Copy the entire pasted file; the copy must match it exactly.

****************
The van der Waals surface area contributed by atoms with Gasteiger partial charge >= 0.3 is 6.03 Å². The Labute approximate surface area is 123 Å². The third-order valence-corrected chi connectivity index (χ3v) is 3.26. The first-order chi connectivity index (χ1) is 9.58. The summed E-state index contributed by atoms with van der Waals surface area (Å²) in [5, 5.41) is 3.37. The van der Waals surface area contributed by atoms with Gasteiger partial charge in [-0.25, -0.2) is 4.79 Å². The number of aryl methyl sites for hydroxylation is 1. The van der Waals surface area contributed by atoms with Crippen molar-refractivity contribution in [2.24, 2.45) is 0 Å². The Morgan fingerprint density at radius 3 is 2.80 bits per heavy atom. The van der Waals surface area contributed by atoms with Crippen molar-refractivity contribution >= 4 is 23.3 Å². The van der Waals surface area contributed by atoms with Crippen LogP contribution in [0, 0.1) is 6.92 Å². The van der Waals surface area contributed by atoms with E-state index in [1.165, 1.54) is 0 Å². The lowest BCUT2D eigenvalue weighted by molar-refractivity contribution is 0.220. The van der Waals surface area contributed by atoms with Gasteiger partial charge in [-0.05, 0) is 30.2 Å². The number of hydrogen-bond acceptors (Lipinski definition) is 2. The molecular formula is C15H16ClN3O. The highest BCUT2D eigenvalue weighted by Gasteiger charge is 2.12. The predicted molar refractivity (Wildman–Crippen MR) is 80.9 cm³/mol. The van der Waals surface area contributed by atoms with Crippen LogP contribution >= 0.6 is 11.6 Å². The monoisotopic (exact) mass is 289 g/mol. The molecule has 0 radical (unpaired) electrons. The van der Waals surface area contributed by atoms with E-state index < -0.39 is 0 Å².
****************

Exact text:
The van der Waals surface area contributed by atoms with Gasteiger partial charge >= 0.3 is 6.03 Å². The Labute approximate surface area is 123 Å². The third-order valence-corrected chi connectivity index (χ3v) is 3.26. The first-order chi connectivity index (χ1) is 9.58. The summed E-state index contributed by atoms with van der Waals surface area (Å²) in [5, 5.41) is 3.37. The van der Waals surface area contributed by atoms with Gasteiger partial charge in [-0.25, -0.2) is 4.79 Å². The number of aryl methyl sites for hydroxylation is 1. The van der Waals surface area contributed by atoms with Crippen molar-refractivity contribution in [2.24, 2.45) is 0 Å². The Morgan fingerprint density at radius 3 is 2.80 bits per heavy atom. The van der Waals surface area contributed by atoms with Crippen molar-refractivity contribution >= 4 is 23.3 Å². The van der Waals surface area contributed by atoms with Crippen LogP contribution in [0, 0.1) is 6.92 Å². The van der Waals surface area contributed by atoms with E-state index in [1.165, 1.54) is 0 Å². The lowest BCUT2D eigenvalue weighted by molar-refractivity contribution is 0.220. The van der Waals surface area contributed by atoms with Gasteiger partial charge in [-0.05, 0) is 30.2 Å². The number of hydrogen-bond acceptors (Lipinski definition) is 2. The molecular formula is C15H16ClN3O. The highest BCUT2D eigenvalue weighted by Gasteiger charge is 2.12. The predicted molar refractivity (Wildman–Crippen MR) is 80.9 cm³/mol. The van der Waals surface area contributed by atoms with Crippen LogP contribution >= 0.6 is 11.6 Å². The monoisotopic (exact) mass is 289 g/mol. The molecule has 0 radical (unpaired) electrons. The van der Waals surface area contributed by atoms with E-state index < -0.39 is 0 Å².